Moto Edge review (2021): this phone has lost its edge 1

Moto Edge review (2021): this phone has lost its edge

The Moto Edge offers excellent battery life and great software, but not much else

2021 Moto Edge

Buttom line

The 2021 Moto Edge is a plastic mid-range phone with a completely flat 144Hz display. It delivers excellent battery life and great software, but not much else.



  • Solid performance
  • Outstanding battery life
  • Almost stock Android
  • Delightful user experience


  • Expensive unlocked
  • Plastic build
  • Looks and feels cheap
  • Bezeltastic screen
  • Lackluster ultrawide camera
  • Mono speaker

Last year, after a long absence, Motorola finally re-entered the Android flagship space with the $999 Moto Edge+, a no-compromise, glass and aluminum smartphone packed with all the specs. This was followed by the $699 Moto Edge, a slightly detuned (lesser cameras and processor, no wireless charging) variant. Both handsets boasted special OLED screens with extreme curved edges – hence the name.

Fast forward to August, and the 2021 Moto Edge. It’s available unlocked for $699 (but initially $499), and on Verizon as the Moto Edge 5G UW (with mmWave 5G) for $549. But this time around it’s just a plastic mid-range phone with a completely flat 144Hz display. So, what’s the deal with this generic new handset? Is it any good? And if the screen is flat, why is it still called Moto Edge? Read my review to find out.

Hardware and design

Brace yourselves. If you expected the 2021 Moto Edge to follow in its predecessor’s footsteps, you’ll be very disappointed. Gone is the premium glass and aluminum build, “waterfall” OLED display, microSD support, headphone jack, stereo speakers, and in-screen fingerprint sensor. Instead, you get a plastic frame and back, completely flat LCD panel, mono speaker, and capacitive fingerprint scanner built into the power / lock key.

You also get a newer processor (Snapdragon 778G vs. 765G), higher-resolution main shooter (108MP vs. 64MP – still without OIS), bigger battery (5000mAh vs. 4500mAh), and faster wired charging (30W vs. 18W). While the display is slightly larger (6.8-inch vs. 6.7-inch) and boasts a much higher refresh rate (144Hz vs. 90Hz), it’s surrounded by significant bezels and a massive chin – think Moto G Stylus 5G. Basically, it looks and feels cheap.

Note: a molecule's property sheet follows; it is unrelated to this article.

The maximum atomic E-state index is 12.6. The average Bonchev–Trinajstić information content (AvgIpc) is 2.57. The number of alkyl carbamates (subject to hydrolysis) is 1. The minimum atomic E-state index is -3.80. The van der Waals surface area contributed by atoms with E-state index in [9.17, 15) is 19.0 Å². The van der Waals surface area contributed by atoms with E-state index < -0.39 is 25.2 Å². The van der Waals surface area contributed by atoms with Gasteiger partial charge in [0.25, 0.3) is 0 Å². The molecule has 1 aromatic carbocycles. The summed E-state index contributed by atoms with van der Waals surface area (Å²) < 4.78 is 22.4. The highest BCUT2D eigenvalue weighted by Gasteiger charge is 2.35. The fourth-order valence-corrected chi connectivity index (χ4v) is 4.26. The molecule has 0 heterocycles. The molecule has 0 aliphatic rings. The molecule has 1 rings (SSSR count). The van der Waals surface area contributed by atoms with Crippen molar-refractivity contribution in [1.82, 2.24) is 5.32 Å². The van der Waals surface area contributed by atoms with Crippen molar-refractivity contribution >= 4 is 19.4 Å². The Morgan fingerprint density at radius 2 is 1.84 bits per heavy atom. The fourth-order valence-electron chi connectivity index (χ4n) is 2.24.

Moto Edge review (2021): this phone has lost its edge 2

The Moto Edge’s faux-glass back might be shiny and fancy, but it’s a fingerprint magnet, so you’ll probably want to use a case. One standout design feature is the multi-layer camera pod. It’s home to a trio of rear shooters (108MP main, 8MP ultrawide, 2MP depth) with raised lenses mounted on a rectangular platform, itself protruding out of another, larger rectangular platform that contains the dual-LED flash and third mic.

A single colorway is available for the new Moto Edge, and that’s Nebula Blue. It’s lovely. You’ll find the volume rocker and power / lock key (with a capacitive fingerprint sensor) on the right side, a speaker, primary mic, USB Type-C port, and SIM tray along the bottom, and the secondary mic on top. Otherwise, there’s a punch hole for the 32MP selfie camera in front, a Moto logo in the back, but nothing on the left side. 

The Moto Edge is rated IP52 for water and dust resistance, so it’s basically splash-proof.


While I prefer flat screens over “waterfall” displays with curved edges, I also much prefer OLED screens over LCDs. As such, I think the Moto Edge’s 6.8-inch FHD+ (2460 x 1080 pixels, 395ppi) HDR10 LCD panel is a step backwards. Yes, the 144Hz refresh rate (vs. 90Hz last year) is an improvement, but you have to manually select it to enjoy the benefits. The auto refresh rate setting maxes out at 120Hz, and is more power efficient.

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So by default — and for best battery life — this is effectively a 120Hz screen. The other drawback with LCDs is larger bezels and a chin, which is quite pronounced on this 2021 Moto Edge. Overall, this LCD panel is pretty nice, with punchy colors and excellent contrast. Brightness is decent in direct sunlight, but viewing angles aren’t spectacular.